Aces on Bridge — Daily Columns

The Aces on Bridge: Friday, September 16th, 2011

Dealer: East

Vul: Both


10 9 6 5

K 2

A K Q 5 3

9 7


A 8 4 3

10 8

J 6 4 2

J 6 3


K Q 2

A J 7 5

10 8 7

8 5 4


J 7

Q 9 6 4 3


A K Q 10 2


South West North East
1 Pass 2 Pass
3 Pass 3 Pass
3 NT All Pass    

Opening Lead: Spade 3

“It is not enough to do good; one must do it the right way.”

— Viscount Morley

Do you enjoy measuring your performance against that of the world’s experts? If so, take the East seat and cover up the South and West hands. You will be defending against three no-trump.


Partner leads the spade three (fourth-highest leads) and your queen holds. Where do you go for honey? It can do no harm to cash the spade king, for if South had held the ace, he would have played it on your queen, trying to guarantee a second trick in the suit for his side. Your concern is the whereabouts of the spade jack. If your partner has that card, life should be easy for the defense.


Irritatingly, South produces the jack under your king. South must have most of the outstanding honors, apart from the spade ace, for his bidding. How do you set up an extra trick for your side?


The bottom line is that nothing you do really matters if declarer has a doubleton diamond, but what if he has a singleton diamond? Maybe you can disrupt his communications.


So reasoned Italian World Champion Alfredo Versace, who returned a low diamond to the nine, jack and ace. See the effect of this. Declarer is forced to take dummy’s three diamond tricks before he is ready to do so — which would have been after he had set up a heart trick and not before. Now declarer could not come to nine tricks before the defenders came to five, the fifth being West’s diamond six.


South Holds:

A 8 4 3
10 8
J 6 4 2
J 6 3


South West North East
    1 Pass
1 2 2 Pass
3 Pass 3 Pass
ANSWER: Your partner has shown significant extras with three spades, four hearts and five clubs. Your three-club call was nonforcing, but even so you do not seem to have anything to spare. You should simply revert to four clubs and let partner move on if he still has something in hand.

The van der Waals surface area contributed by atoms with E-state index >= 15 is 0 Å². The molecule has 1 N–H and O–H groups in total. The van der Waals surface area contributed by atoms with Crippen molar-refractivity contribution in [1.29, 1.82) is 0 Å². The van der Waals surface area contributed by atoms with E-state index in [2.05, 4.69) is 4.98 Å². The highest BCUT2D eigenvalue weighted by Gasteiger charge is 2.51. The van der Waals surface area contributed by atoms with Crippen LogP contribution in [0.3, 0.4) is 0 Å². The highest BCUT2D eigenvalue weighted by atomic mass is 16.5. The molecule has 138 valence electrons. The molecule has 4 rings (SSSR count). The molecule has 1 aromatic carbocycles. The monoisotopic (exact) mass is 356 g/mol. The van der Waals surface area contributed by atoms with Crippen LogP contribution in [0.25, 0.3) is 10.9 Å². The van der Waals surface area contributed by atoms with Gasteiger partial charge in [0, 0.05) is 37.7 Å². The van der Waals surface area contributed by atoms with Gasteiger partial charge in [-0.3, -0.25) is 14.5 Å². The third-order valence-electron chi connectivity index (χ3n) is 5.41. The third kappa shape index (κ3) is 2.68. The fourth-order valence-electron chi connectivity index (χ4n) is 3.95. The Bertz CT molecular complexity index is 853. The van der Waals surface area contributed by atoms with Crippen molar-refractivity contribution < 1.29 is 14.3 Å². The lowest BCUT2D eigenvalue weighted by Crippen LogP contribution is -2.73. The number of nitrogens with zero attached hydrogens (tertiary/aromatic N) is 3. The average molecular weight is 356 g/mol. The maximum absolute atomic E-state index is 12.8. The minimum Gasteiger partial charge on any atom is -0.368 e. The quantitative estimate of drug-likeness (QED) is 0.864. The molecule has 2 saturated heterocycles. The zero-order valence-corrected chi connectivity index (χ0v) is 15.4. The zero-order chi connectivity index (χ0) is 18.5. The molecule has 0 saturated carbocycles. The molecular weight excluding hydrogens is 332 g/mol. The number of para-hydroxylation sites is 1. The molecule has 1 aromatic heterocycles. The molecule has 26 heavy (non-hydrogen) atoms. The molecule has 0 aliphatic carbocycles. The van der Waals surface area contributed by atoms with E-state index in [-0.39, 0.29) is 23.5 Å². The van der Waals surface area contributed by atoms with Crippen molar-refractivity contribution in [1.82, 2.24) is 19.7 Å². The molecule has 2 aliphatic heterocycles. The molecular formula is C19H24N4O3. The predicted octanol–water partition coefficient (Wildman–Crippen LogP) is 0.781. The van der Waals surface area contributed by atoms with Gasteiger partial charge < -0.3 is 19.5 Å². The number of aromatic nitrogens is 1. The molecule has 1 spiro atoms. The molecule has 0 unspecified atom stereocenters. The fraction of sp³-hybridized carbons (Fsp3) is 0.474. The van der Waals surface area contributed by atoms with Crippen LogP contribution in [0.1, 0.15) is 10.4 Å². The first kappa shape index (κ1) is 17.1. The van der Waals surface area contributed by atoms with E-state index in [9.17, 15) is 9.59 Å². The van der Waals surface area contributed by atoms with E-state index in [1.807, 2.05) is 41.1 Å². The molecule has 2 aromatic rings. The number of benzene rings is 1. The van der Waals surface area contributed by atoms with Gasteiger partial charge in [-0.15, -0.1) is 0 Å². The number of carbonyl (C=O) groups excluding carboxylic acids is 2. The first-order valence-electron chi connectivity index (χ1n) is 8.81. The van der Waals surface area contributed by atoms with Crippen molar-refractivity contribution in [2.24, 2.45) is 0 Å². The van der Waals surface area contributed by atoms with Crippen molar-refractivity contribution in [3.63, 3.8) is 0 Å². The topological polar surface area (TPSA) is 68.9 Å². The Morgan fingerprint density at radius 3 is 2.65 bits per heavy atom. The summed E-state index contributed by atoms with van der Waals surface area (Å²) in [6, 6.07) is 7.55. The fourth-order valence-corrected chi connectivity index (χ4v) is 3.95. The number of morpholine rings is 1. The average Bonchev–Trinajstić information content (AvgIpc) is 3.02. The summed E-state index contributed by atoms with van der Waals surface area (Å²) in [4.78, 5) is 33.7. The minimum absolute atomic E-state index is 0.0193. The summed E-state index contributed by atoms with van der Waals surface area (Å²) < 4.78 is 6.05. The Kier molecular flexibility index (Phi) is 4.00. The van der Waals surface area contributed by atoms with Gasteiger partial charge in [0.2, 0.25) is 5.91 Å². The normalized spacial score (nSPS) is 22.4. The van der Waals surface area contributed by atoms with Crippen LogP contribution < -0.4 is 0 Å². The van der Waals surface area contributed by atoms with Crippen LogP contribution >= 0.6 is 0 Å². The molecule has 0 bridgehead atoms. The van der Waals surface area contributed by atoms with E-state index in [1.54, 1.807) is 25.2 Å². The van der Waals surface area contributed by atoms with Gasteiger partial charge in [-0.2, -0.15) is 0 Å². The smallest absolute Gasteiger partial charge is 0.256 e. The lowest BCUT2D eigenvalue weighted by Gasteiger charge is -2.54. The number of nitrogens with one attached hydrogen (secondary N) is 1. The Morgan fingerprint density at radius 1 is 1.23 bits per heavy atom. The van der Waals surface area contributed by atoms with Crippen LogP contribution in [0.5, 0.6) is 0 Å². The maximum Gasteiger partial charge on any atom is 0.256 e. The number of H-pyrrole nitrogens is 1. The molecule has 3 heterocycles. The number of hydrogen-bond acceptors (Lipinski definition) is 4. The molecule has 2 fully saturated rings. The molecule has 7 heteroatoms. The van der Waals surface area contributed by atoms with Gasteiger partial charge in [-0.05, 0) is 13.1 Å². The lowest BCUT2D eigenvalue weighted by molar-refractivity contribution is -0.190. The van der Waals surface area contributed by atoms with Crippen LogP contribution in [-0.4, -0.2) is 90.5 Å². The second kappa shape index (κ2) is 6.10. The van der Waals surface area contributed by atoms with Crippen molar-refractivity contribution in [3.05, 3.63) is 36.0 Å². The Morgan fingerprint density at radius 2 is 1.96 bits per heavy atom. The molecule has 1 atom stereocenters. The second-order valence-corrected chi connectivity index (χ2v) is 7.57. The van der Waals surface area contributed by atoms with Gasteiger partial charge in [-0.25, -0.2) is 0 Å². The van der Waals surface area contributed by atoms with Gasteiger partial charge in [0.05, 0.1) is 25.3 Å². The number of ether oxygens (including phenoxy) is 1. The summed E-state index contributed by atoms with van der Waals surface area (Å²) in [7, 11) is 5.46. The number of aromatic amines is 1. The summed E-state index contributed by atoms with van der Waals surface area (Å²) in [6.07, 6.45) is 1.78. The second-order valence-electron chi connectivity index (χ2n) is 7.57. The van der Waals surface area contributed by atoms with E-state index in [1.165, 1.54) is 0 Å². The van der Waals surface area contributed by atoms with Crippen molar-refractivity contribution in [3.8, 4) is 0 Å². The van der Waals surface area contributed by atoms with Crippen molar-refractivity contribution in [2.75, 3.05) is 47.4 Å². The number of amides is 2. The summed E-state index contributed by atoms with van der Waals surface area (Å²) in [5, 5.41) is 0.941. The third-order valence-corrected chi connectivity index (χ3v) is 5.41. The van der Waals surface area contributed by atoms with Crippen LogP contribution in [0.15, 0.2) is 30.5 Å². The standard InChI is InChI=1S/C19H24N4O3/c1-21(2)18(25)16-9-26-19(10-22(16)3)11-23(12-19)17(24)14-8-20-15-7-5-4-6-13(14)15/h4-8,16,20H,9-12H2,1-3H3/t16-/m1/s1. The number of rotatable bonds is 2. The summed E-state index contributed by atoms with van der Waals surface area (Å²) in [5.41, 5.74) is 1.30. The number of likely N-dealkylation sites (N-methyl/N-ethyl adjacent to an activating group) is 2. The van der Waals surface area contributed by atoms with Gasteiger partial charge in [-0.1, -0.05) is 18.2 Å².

For details of Bobby Wolff’s autobiography, The Lone Wolff, contact If you would like to contact Bobby Wolff, please leave a comment at this blog. Reproduced with permission of United Feature Syndicate, Inc., Copyright 2011. If you are interested in reprinting The Aces on Bridge column, contact


jim2September 30th, 2011 at 12:15 pm

I wonder if Versace would have led the ten if the Board had had the six.

If not, would his partner have let the nine hold?

Bobby WolffSeptember 30th, 2011 at 2:39 pm

Hi Jim2,

Yes and yes. One thing about the Italians, both past and present, but only applying to the three greatest in the past, Garozzo, Belladonna and Forquet, they, as a group, were incredibly imaginative and would mentally piece together a declarer’s hand which would become vulnerable to a certain defense and then have the courage to play him for it. Today the best and now most experienced Italians, Duboin, Bocchi, Lauria, Versace, Sementa and Ferraro are capable of the same type of scintillating and imaginative defense, although without the illegal help the present ones DO NOT give and get from their partners. The former three would be on almost everyone’s list of the greatest of all time, but were teamed with others who were actually not much better than average + club players. The present ones do not avail themselves of this extra illegal help making them not quite as effective, but does not take anything away from their remarkable ability.

“Seek the truth and the truth shall make ye free”.

Progress is progress and we, in the mix, among the better players, are indeed fortunate that current world bridge, for the most part, has taken this positive turn, but alas it has not completely arrived there as yet, but hope springs eternal.

John Howard GibsonSeptember 30th, 2011 at 11:48 pm

HBJ : Hands like this show how great players look to find a way to beat near lay down contracts. East Knows declarer can’t gain entry to dummy in hearts to enjoy the 5th diamond, and is therefore banking on declarer having only 8 tricks to run in the minors (with partner having that killer stop in diamonds ).

” Give to Caesar what is Caesar’s and the rest will come to you ” is an old adage which certainly rings true in this instance.

Yours HBJ

Bobby WolffOctober 1st, 2011 at 11:25 am


Your great quote, should continue, “Give to Caesar what is Caesar’s and the rest will come to you…..unless Caesar has taken up match point duplicate and only then will he ruthlessly leave with every match point possible”. Shades of Barry Crane and Britain’s own, Martin Hoffman.